Oops. October's been a whirlwind month. Between deadlines and a new team setup in the studio and lots and lots of days off for the Jewish festive season, my weekly link list has had to take a back seat. But here we are, back on the Observed wagon, with a bold type-driven identity, amazing wildlife photography, new music, old music origin tales, and Moby Dick as a Mole.
Photography: Wildlife Photographer of the Year Awards 2014
The British Natural History Museum has announced the winners of its annual Wildlife Photographer of the Year Awards, featuring some spectacularly good images. Take some time and browse through the galleries, and marvel at the skill, creativity and fortune of the photographers, and the sheer wonder and beauty of the natural world.
Hong Kong-based design studio TGIF did a great job on the visual identity for Traditional Culture Transformation and Legacy Day, featuring custom alphabets and pictograms, and bright textured patterns, all rendered in a bold red-blue-and-white palette.
Audio: John Roderick on Systematic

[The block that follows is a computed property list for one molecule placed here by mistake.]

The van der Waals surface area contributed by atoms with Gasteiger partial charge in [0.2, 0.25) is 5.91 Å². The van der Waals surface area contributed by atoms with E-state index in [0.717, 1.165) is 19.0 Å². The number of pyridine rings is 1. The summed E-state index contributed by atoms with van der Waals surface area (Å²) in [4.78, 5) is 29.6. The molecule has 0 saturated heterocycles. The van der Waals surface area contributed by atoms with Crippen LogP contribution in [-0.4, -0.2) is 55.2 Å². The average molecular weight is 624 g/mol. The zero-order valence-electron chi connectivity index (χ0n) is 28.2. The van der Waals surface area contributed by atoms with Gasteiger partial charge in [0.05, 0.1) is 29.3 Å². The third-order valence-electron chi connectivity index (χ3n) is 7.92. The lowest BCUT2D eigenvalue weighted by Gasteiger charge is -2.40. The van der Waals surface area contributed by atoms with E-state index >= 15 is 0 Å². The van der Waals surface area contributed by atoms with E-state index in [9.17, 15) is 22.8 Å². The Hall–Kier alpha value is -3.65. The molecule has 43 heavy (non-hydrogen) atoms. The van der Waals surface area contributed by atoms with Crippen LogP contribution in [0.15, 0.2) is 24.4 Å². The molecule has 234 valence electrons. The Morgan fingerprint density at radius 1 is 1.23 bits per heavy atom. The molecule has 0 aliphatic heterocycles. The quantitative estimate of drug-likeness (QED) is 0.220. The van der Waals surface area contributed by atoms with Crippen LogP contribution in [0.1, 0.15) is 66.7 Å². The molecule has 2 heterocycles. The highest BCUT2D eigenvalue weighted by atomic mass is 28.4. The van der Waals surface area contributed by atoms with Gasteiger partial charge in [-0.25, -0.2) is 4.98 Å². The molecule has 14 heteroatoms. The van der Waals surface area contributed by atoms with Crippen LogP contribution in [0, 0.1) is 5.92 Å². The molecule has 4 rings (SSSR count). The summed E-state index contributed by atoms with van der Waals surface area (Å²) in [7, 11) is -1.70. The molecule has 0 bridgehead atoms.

The best part of any Roderick on the Line episode is when he tells Merlin, 'Did I ever tell you about the time…' because he's such a wonderful storyteller, so easy to listen. So when Brett Terpstra invited him onto his show, Systematic, a discussion of how his music career got started turned into Part I, Part II,, Part III and, last week, Part IV. It's full of anecdotes and insights, and a great backstory to fill out bits and pieces he often mentions in passing on Roderick on the Line.
Fellow alt-J fans in my Twitter stream have been tweeting very excitedly about their new album in the last few weeks. I'd heard the three singles they released in the build-up, but didn't want to get too excited until I'd had a chance to listen to the full album a couple of times. And now that I have, I'm happy to say I approve whole-heartedly. There's a lot of good stuff going on in this release, and it's a worthy successor to their debut album, one of my favourites of the last two years.
Reading: China Miéville's Railsea
Adventure, post-apocalypse, Moby Dick, steampunk, pirates, trains, legendary quests, and moles. Deadly, gargantuan moles. China Miéville clearly had a lot of fun writing Railsea, resulting in a fun read, full of his trademark playful prose, linguistic tricks and ridiculously thorough fictional worlds and cultures.